IntroductionKakī, or black stilt, is a native wading bird only found in New Zealand. It is regarded by Māori as a taonga species – a living treasure.
Population: About 156 wild adult birds as of August 2023
New Zealand status: Endemic
Conservation status: Threatened–Nationally Critical
Found in: Braided rivers and wetlands of the Mackenzie Basin, South Island
Threats: Predation, habitat loss, disturbance
Adult black stilt/kakī song (MP3, 2,380K)
02:36 – Territorial and alarm calls of two adults protecting their young
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Species information: Black stilt on NZ Birds Online
Kakī (Himantopus novaezelandiae) are found in braided riverbeds, side streams, swamps and tarns and sometimes on lake margins and irrigated paddocks if there is good feed available. Most riverbed birds migrate to coastal areas in winter, but kakī usually remain in the Mackenzie Basin despite parts of their habitat freezing over.
Kakī can form lifelong pairs. Due to their low numbers, if they cannot find a kakī mate, they may sometimes breed with the pied stilt/poaka. Historically hybridisation was an issue, but with intensive management, this has been greatly reduced.
Did you know?
Within hours, newly hatched chicks can hunt for food and swim if necessary.
The main threats to kakī include:
- Predators – especially introduced mammalian predators like feral cats and ferrets. Kakī also have aerial predators such as harriers and black-backed gulls.
- Habitat loss and modification – such as hydroelectric and agricultural development and weed invasion.
- Human disturbance – recreational users of riverbeds and wetlands can crush eggs or chicks and scare adult kakī away from their nests.
The challenge now is to learn how and when to manage these threats. Targeted research will help to identify the most effective and efficient management techniques to use. With the support of landowners, recreationists and the general public, we hope that kakī will thrive in their natural habitat once more.
Kakī recovery programme
Kakī have been intensively managed since 1981 when their population declined to a low of just 23 birds. DOC's captive breeding centre, near the town of Twizel in the Mackenzie Basin, plays an important role in the Kakī Recovery Programme.
In partnership with the Isaac Conservation and Wildlife Trust in Christchurch, a number of breeding pairs are held in captivity. Eggs are collected from both captive pairs and wild breeding pairs. Kakī eggs are artificially incubated and the young chicks are raised in captivity. At 3–9 months they are released into the wild. Rearing them in captivity significantly increases their chances of survival by preventing predation when they are most vulnerable. This also reduces the chance of incubating adults being taken by predators while on the nest. By collecting eggs, the birds are encouraged to lay multiple clutches per year, which increases the number of eggs available for artificial incubation.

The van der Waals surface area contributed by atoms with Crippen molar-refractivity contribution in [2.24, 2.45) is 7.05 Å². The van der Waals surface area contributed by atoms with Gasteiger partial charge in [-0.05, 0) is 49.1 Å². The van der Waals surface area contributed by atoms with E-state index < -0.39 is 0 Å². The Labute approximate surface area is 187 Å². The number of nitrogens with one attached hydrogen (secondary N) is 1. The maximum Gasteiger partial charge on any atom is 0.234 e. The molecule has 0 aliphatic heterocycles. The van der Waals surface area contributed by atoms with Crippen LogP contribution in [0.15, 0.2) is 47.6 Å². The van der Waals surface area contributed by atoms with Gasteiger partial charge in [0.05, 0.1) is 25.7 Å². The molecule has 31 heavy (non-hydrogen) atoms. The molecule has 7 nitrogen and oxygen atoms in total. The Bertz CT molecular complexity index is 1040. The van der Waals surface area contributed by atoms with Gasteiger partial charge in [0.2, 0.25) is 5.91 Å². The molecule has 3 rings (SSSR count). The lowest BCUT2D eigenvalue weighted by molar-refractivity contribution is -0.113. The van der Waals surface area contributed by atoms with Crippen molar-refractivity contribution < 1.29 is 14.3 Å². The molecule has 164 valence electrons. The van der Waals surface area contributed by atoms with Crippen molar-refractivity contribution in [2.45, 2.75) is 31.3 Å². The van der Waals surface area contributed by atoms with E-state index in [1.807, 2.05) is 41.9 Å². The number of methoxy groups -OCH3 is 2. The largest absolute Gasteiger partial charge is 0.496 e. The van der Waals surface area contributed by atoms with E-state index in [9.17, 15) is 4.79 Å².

Conservation efforts to date have succeeded in averting extinction and increasing kakī numbers. Kakī numbers in the wild reached a high of 170 adults in both 2019/20 and 2020/21, and the most recent 2022 population update estimates at least 143 adult kakī in the wild. Once kakī are released from captivity, an average of 30% will survive to breeding age. However, this can be as high as 57% if optimal environmental conditions are present and in areas where large-scale predator control is in operation. There has also been an increase from four productive kakī pairs in 1999 to 37 pairs in 2021 which shows real progress.
With the support of landowners, recreationalists and the general public, we hope that kakī will thrive in their natural habitat once more.
You can help
- Do not drive in riverbeds from August to December.
- Birds swooping, circling or calling loudly probably have nests nearby. Move away so they can return to them, or their eggs and chicks could die.
- Watch The Black Silt documentary on NZ on Screen
- Keep updated on the Kakī Recovery Programme on their Facebook page
- Visit the Isaac Conservation and Wildlife Trust website
- Learn about Project River Recovery
- Visit the Te Manahuna Aoraki website
Call 0800 DOC HOT (0800 362 468) immediately if you see anyone catching, harming or killing native wildlife.
On your property
- Trap predators on your property.
- Be a responsible cat owner.
In your community
- Find and volunteer with your local community group
- Trap predators in your community
- Get kids or schools involved
See Predator Free 2050 Trust - get involved for information.
Visiting parks, beaches, rivers, and lakes
- Leave nesting birds alone.
- Use available access ways to get to the beach.
- Avoid leaving old fishing lines in the water.
- Follow the water care code and local navigation bylaws.
- Do not drive on riverbeds, or keep to formed tracks if you have to.
- Check for pests if visiting pest-free islands.
With your dog
- Only take dogs to areas that allow them, and keep them under control.
- If you come across wildlife put your dog on a lead and lead it away.
- Warn other dog owners at the location.
- Notify DOC if you see wildlife being harassed by people or dogs.
- Get your dog trained in avian awareness.
- Learn about the Lead the Way programme which encourages dog owners to become wildlife wise and know how to act to protect coastal wildlife.